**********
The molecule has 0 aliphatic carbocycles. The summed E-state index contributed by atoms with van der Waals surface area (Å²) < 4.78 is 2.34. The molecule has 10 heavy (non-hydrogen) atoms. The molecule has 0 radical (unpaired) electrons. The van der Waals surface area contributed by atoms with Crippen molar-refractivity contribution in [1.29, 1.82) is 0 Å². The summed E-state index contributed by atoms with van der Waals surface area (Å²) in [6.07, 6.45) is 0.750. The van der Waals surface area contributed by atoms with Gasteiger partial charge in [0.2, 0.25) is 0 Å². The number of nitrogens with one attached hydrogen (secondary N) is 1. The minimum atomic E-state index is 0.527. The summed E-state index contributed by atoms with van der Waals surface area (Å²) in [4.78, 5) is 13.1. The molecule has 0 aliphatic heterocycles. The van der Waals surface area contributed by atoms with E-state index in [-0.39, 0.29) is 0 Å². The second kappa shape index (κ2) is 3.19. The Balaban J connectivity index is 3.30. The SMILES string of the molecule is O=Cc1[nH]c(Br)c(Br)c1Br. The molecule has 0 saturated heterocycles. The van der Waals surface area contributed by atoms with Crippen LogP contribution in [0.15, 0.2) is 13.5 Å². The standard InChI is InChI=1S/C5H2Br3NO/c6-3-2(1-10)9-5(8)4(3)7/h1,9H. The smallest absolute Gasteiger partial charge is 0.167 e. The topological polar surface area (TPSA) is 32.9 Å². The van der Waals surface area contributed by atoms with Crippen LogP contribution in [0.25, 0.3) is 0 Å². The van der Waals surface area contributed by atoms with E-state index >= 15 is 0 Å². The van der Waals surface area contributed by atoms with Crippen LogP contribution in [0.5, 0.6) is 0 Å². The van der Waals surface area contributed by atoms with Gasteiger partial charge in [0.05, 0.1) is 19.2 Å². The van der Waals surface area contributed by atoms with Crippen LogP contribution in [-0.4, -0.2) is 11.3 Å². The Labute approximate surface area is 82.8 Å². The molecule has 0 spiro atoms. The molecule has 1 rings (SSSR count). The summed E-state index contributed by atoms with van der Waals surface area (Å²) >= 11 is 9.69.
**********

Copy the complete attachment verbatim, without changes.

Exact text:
The molecule has 0 aliphatic carbocycles. The summed E-state index contributed by atoms with van der Waals surface area (Å²) < 4.78 is 2.34. The molecule has 10 heavy (non-hydrogen) atoms. The molecule has 0 radical (unpaired) electrons. The van der Waals surface area contributed by atoms with Crippen molar-refractivity contribution in [1.29, 1.82) is 0 Å². The summed E-state index contributed by atoms with van der Waals surface area (Å²) in [6.07, 6.45) is 0.750. The van der Waals surface area contributed by atoms with Gasteiger partial charge in [0.2, 0.25) is 0 Å². The number of nitrogens with one attached hydrogen (secondary N) is 1. The minimum atomic E-state index is 0.527. The summed E-state index contributed by atoms with van der Waals surface area (Å²) in [4.78, 5) is 13.1. The molecule has 0 aliphatic heterocycles. The van der Waals surface area contributed by atoms with E-state index in [-0.39, 0.29) is 0 Å². The second kappa shape index (κ2) is 3.19. The Balaban J connectivity index is 3.30. The SMILES string of the molecule is O=Cc1[nH]c(Br)c(Br)c1Br. The molecule has 0 saturated heterocycles. The van der Waals surface area contributed by atoms with Crippen LogP contribution in [0.15, 0.2) is 13.5 Å². The standard InChI is InChI=1S/C5H2Br3NO/c6-3-2(1-10)9-5(8)4(3)7/h1,9H. The smallest absolute Gasteiger partial charge is 0.167 e. The topological polar surface area (TPSA) is 32.9 Å². The van der Waals surface area contributed by atoms with Crippen LogP contribution in [0.25, 0.3) is 0 Å². The van der Waals surface area contributed by atoms with E-state index >= 15 is 0 Å². The van der Waals surface area contributed by atoms with Crippen LogP contribution in [0.5, 0.6) is 0 Å². The van der Waals surface area contributed by atoms with Gasteiger partial charge in [0.05, 0.1) is 19.2 Å². The van der Waals surface area contributed by atoms with Crippen LogP contribution in [-0.4, -0.2) is 11.3 Å². The Labute approximate surface area is 82.8 Å². The molecule has 0 spiro atoms. The molecule has 1 rings (SSSR count). The summed E-state index contributed by atoms with van der Waals surface area (Å²) >= 11 is 9.69.